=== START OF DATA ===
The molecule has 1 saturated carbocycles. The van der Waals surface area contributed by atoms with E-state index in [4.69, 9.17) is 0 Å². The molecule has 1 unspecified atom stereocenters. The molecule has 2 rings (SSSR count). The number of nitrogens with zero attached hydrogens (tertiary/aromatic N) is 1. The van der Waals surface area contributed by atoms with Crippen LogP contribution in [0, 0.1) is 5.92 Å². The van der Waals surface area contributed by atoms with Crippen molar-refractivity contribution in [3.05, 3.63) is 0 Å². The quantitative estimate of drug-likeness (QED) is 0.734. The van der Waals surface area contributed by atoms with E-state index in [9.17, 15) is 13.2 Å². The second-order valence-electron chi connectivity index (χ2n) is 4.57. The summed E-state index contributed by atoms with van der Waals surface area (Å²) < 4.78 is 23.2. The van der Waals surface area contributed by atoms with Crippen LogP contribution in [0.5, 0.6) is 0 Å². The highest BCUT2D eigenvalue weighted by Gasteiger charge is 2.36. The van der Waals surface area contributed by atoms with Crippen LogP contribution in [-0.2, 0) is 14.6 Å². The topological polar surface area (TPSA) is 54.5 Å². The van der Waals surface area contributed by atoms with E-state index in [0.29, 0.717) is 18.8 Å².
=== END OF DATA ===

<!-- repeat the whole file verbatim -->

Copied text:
The molecule has 1 saturated carbocycles. The van der Waals surface area contributed by atoms with E-state index in [4.69, 9.17) is 0 Å². The molecule has 1 unspecified atom stereocenters. The molecule has 2 rings (SSSR count). The number of nitrogens with zero attached hydrogens (tertiary/aromatic N) is 1. The van der Waals surface area contributed by atoms with Crippen LogP contribution in [0, 0.1) is 5.92 Å². The van der Waals surface area contributed by atoms with Crippen molar-refractivity contribution in [3.05, 3.63) is 0 Å². The quantitative estimate of drug-likeness (QED) is 0.734. The van der Waals surface area contributed by atoms with E-state index in [9.17, 15) is 13.2 Å². The second-order valence-electron chi connectivity index (χ2n) is 4.57. The summed E-state index contributed by atoms with van der Waals surface area (Å²) < 4.78 is 23.2. The van der Waals surface area contributed by atoms with Crippen LogP contribution in [0.5, 0.6) is 0 Å². The highest BCUT2D eigenvalue weighted by Gasteiger charge is 2.36. The van der Waals surface area contributed by atoms with Crippen LogP contribution in [-0.2, 0) is 14.6 Å². The topological polar surface area (TPSA) is 54.5 Å². The van der Waals surface area contributed by atoms with E-state index in [0.29, 0.717) is 18.8 Å².